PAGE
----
His oldest son, William, is not listed in the 1891 census with them because he had already moved to Pennsylvania, one year ahead of his family.  Then in 1892, they immigrated to America.

Murphy in Pennsylvania

William’s wife Catherine died in 1902 of “liver troubles.”  He lived with his daughter Mary and then with his other daughter Sarah until he passed away in 1923.

He had ten children total, nine we know of: Edward, Martha, William, Henry “Harry,” Thomas, John, James, Mary, and Sarah.  As of right now, I’m not sure whether Edward, Martha, or Thomas came to America with their family.

Harry married Celia Mable Luce and had two sons: Harry William and James Russell. They were divorced after only a couple of years. Harry moved in with his sister-in-law in Youngstown until his death in 1956.

John worked as a machinist at the National Malleable and Steel Castings Co.  He married an Irish immigrant named Katherine.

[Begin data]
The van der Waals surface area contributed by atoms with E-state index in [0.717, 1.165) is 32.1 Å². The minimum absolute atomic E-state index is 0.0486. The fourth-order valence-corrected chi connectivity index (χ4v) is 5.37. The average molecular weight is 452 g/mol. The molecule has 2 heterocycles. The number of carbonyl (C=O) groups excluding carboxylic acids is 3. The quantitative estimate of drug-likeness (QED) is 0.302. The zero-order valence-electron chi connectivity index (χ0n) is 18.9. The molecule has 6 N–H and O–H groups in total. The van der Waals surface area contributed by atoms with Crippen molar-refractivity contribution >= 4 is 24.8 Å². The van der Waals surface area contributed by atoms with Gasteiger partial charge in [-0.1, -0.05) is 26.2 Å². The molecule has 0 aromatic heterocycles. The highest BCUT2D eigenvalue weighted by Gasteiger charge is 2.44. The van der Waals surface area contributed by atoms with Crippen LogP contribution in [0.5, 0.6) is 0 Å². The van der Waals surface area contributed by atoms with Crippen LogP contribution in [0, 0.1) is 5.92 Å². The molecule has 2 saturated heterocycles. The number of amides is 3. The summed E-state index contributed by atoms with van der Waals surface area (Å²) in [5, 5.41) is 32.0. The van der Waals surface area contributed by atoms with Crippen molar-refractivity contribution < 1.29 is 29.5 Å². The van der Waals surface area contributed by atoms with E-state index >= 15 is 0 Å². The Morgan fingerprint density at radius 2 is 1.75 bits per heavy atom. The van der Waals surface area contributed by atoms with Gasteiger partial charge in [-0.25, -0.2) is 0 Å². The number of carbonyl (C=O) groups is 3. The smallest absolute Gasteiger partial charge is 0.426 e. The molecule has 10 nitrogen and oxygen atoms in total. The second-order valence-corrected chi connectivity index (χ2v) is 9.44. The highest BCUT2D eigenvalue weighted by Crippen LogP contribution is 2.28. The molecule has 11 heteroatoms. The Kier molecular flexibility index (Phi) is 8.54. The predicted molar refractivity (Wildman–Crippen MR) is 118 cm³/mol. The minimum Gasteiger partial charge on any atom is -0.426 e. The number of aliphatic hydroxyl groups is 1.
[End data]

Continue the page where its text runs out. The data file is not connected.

James was a laborer who married Margaret Richards, a Welsh immigrant. James and Margaret had six children (including my great grandmother Elizabeth). James died at a young age in 1917 of typhoid.

William’s family moved a lot; Ireland to Wales to England and America. He worked from the age of 12 until his death at 83 years old. Despite being born in Wales he always listed his birthplace as Ireland. His children were born in Durham, England but they often listed Ireland as their birthplace.

The paper trail on William is fascinating and gives a lot of insight into the Irish migration, working conditions, and life in the 1800’s.

My next to-do is to find obituaries. :)

Related Posts:
Catherine (Aspery) Murphy
Harry Murphy
James Joseph Murphy
Murphy Family Album

Cursive Handwriting Mysteries

I’m terrible with cursive writing.  We only spent a couple weeks on it in elementary school, then moved on. My 8 year old self thought it was a complete waste of time.

My least favorite part of genealogy is deciphering handwriting.  For goodness sakes, why weren’t most vital records printed, neatly?

Here are my current hang-ups.

Slave, Kane, Cain